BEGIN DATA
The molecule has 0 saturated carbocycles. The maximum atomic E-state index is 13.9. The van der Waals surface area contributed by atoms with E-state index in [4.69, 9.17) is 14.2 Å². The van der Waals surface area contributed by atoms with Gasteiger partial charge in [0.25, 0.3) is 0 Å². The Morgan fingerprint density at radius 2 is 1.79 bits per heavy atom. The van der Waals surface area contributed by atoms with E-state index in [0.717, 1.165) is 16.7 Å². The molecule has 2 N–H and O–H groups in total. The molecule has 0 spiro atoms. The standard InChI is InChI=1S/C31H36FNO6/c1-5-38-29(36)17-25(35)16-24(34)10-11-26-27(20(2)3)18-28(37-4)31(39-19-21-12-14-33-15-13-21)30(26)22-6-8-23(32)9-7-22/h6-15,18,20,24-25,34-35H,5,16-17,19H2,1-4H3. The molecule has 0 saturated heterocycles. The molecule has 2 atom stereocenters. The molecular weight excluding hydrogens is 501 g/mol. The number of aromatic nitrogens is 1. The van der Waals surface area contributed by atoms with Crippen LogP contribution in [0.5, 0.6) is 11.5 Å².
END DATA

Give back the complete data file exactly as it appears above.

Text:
The molecule has 0 saturated carbocycles. The maximum atomic E-state index is 13.9. The van der Waals surface area contributed by atoms with E-state index in [4.69, 9.17) is 14.2 Å². The van der Waals surface area contributed by atoms with Gasteiger partial charge in [0.25, 0.3) is 0 Å². The Morgan fingerprint density at radius 2 is 1.79 bits per heavy atom. The van der Waals surface area contributed by atoms with E-state index in [0.717, 1.165) is 16.7 Å². The molecule has 2 N–H and O–H groups in total. The molecule has 0 spiro atoms. The standard InChI is InChI=1S/C31H36FNO6/c1-5-38-29(36)17-25(35)16-24(34)10-11-26-27(20(2)3)18-28(37-4)31(39-19-21-12-14-33-15-13-21)30(26)22-6-8-23(32)9-7-22/h6-15,18,20,24-25,34-35H,5,16-17,19H2,1-4H3. The molecule has 0 saturated heterocycles. The molecule has 2 atom stereocenters. The molecular weight excluding hydrogens is 501 g/mol. The number of aromatic nitrogens is 1. The van der Waals surface area contributed by atoms with Crippen LogP contribution in [0.5, 0.6) is 11.5 Å².